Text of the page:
Cee Lo Green

Celebrities: Please think before you tweet

Cee Lo Green becomes the latest victim of impulsive social media use


Mary Elizabeth Williams
June 23, 2011 12:20AM (UTC)

You know that angry, homophobic response to a critic you're itching to share? Or that picture of your erection you're sure your young Twitter follower is dying to receive? That hastily conceived, jokey response to a tragedy you put together for your tweet stream?  That direct message you meant for the girl you beat up?  A word of advice before you give your Tweet thumb another workout: Don't. Seriously, just don't.

There are a million things Cee Lo Green could be doing with his time today. But because he chose to tweet to Atlanta music writer Andrea Swenson, after she panned his recent performance opening for Rihanna, that "I respect your criticism, but be fair! People enjoyed last night! I'm guessing you're gay? And my masculinity offended you? Well f--k you!" he is instead hard at the work of deleting and apologizing. As he told Us this week, "She was very critical of me. At the time I didn't even know what gender the person was. I was being a little outspoken that night, a little outrageous. I always expect people to assume that everything I do is part of my character and sense of humor. I assumed that whoever it was would assume it was all in good fun. It wasn't taken so well, apparently." Yes, a knee-jerk "you must be a homo" response to criticism isn't universally accepted as "good fun." Apparently.

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You'd think Green would have taken a page from his fellow host on "The Voice," Blake Shelton, who just last month had to do his own two-step of contrition after tweeting "Re-writing my fav Shania Twain song ... Any man that tries Touching my behind He's gonna be a beaten, bleedin', heaving kind of guy ..." Shelton initially laughed off the outrage over his comments, insisting, his post was "meant to be from a girls point of view," but soon moved on to asking his fans to "allow me to seriously apologize for the misunderstanding."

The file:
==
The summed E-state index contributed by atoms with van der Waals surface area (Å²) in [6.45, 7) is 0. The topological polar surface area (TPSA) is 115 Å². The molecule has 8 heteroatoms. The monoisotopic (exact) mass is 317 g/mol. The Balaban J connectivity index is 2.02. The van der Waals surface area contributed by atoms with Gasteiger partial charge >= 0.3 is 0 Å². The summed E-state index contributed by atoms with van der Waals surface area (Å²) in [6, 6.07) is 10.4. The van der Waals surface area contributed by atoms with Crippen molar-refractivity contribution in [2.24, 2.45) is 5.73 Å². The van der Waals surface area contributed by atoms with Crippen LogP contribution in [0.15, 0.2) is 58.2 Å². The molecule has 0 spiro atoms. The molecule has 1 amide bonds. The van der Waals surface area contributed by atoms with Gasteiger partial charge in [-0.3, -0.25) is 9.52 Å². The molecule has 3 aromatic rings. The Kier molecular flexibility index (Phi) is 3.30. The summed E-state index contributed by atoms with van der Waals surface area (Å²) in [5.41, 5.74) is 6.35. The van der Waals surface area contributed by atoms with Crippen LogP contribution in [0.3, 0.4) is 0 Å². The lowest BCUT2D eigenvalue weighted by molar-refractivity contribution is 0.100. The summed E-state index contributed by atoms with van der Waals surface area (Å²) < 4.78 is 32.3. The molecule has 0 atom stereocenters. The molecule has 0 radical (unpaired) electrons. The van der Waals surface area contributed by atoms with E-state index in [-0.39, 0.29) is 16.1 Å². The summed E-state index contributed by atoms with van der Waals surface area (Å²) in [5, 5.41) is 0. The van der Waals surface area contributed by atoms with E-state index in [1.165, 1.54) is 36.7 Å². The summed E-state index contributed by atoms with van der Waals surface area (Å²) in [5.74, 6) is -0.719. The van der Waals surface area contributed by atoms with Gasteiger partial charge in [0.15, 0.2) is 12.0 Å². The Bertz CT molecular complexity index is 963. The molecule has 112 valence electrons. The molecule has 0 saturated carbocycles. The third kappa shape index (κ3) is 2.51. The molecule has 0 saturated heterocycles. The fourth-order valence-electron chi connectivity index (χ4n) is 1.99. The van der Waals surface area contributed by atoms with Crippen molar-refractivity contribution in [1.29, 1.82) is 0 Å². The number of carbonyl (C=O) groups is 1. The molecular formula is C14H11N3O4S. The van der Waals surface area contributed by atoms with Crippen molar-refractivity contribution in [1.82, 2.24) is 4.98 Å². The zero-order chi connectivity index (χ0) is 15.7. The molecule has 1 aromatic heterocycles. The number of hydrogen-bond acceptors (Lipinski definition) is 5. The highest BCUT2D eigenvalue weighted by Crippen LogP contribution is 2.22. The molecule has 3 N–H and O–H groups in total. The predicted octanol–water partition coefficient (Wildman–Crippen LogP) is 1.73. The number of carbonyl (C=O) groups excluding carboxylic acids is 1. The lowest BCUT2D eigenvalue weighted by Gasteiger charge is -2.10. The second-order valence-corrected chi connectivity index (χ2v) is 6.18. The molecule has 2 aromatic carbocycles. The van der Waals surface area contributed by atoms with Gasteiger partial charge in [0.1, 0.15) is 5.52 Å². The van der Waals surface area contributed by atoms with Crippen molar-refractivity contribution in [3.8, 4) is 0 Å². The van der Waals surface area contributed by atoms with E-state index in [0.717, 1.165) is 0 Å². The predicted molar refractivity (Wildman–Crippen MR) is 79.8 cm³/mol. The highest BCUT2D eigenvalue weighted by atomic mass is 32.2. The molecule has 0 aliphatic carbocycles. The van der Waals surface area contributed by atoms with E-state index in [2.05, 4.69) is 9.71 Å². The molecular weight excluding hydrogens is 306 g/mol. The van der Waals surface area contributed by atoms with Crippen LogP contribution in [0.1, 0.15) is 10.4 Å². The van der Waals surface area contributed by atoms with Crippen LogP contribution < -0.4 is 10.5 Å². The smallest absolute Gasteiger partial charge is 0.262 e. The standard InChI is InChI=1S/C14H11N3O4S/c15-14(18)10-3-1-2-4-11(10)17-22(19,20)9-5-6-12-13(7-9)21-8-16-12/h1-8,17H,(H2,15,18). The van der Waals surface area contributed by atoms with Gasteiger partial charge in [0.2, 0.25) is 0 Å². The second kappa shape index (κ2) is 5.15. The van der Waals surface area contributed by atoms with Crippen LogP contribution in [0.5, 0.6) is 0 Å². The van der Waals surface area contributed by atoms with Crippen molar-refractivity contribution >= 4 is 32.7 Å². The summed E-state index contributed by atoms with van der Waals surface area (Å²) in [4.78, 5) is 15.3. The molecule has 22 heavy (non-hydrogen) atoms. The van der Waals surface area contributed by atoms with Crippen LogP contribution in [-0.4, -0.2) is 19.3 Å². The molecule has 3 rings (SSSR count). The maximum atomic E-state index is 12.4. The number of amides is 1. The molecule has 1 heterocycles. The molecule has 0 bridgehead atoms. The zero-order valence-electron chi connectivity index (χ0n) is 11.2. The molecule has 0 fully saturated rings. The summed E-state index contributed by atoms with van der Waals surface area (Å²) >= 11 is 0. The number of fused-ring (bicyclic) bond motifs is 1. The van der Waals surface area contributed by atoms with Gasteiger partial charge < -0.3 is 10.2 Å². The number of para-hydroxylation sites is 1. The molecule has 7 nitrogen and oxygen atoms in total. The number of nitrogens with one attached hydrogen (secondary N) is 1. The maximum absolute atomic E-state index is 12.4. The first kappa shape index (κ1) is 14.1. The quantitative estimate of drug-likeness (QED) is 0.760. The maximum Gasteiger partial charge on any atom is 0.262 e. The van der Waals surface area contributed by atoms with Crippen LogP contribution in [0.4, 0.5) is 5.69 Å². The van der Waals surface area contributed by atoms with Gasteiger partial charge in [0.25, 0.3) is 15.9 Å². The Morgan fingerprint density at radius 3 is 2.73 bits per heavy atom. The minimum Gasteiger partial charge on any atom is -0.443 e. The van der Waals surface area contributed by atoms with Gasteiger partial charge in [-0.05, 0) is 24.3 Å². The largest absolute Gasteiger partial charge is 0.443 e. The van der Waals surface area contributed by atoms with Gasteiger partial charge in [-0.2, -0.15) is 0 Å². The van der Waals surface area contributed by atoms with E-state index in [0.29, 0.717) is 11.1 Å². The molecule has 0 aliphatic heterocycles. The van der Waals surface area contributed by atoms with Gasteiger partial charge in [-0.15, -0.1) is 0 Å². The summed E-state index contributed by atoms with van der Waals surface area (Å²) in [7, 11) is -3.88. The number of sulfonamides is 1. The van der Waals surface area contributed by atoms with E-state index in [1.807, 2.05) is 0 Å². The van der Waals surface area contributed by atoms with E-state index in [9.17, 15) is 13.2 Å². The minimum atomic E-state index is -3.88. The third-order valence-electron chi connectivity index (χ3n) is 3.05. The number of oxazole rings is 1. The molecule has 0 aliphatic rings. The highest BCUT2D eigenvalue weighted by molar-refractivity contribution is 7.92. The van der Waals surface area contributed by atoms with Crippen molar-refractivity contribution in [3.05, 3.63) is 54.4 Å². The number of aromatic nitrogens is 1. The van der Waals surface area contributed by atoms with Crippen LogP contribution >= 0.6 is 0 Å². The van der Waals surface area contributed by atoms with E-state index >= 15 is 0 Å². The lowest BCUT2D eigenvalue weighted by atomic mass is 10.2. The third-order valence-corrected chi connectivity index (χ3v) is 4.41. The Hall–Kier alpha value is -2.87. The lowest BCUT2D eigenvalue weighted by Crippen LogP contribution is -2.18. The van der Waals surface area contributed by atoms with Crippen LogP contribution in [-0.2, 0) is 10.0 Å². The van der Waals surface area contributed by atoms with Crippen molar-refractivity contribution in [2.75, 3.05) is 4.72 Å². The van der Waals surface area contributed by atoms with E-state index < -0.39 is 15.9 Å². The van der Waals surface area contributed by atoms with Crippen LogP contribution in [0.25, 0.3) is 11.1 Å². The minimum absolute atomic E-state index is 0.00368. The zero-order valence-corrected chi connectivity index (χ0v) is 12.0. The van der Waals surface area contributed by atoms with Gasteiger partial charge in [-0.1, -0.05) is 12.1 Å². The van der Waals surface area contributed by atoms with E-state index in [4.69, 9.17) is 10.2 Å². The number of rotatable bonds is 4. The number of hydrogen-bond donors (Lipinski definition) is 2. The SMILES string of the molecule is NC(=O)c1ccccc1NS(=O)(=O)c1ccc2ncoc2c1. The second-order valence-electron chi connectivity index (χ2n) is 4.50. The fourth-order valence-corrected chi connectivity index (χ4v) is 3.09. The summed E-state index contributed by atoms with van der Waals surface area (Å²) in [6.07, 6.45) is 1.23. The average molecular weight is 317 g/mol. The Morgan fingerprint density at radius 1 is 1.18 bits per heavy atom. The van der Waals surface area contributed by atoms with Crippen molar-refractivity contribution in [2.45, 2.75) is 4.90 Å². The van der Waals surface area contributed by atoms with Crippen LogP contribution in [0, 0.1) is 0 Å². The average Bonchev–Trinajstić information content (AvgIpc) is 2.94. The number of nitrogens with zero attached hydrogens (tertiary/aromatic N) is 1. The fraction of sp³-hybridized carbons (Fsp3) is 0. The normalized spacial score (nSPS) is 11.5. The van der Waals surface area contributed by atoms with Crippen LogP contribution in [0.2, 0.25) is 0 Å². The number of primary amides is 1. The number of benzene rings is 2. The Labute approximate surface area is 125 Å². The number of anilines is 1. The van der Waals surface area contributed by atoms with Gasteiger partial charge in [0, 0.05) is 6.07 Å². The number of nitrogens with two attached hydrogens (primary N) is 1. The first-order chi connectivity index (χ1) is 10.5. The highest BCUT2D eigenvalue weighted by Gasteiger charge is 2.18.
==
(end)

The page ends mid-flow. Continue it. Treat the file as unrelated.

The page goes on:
It seems hard to believe, but plenty of high profile tweeters vet their streams through their PR handlers and ghostwriters. Yet the sheer volume of unexpurgated, high profile dumbassery that manages to make it to Twitter on a daily basis remains utterly breathtaking. What's your pleasure? Passive-aggressive disses of your ex husband? Foul mouthed, Kurt Cobain-tinged sniping? Anti-circumcision rants?  It seems every day on Twitter brings a fresh opportunity for somebody to commit career suicide.

Of course, you don't have to have to have the last name Lohan to make a 140-character spectacle of yourself. But perhaps those of us in the cheap seats of life can learn from the ill-advised rantings of the Cee Lo Greens of the world. Just because you have an opinion and a smartphone doesn't mean you always need to share.


Mary Elizabeth Williams

Mary Elizabeth Williams is a staff writer for Salon and the author of "A Series of Catastrophes & Miracles."

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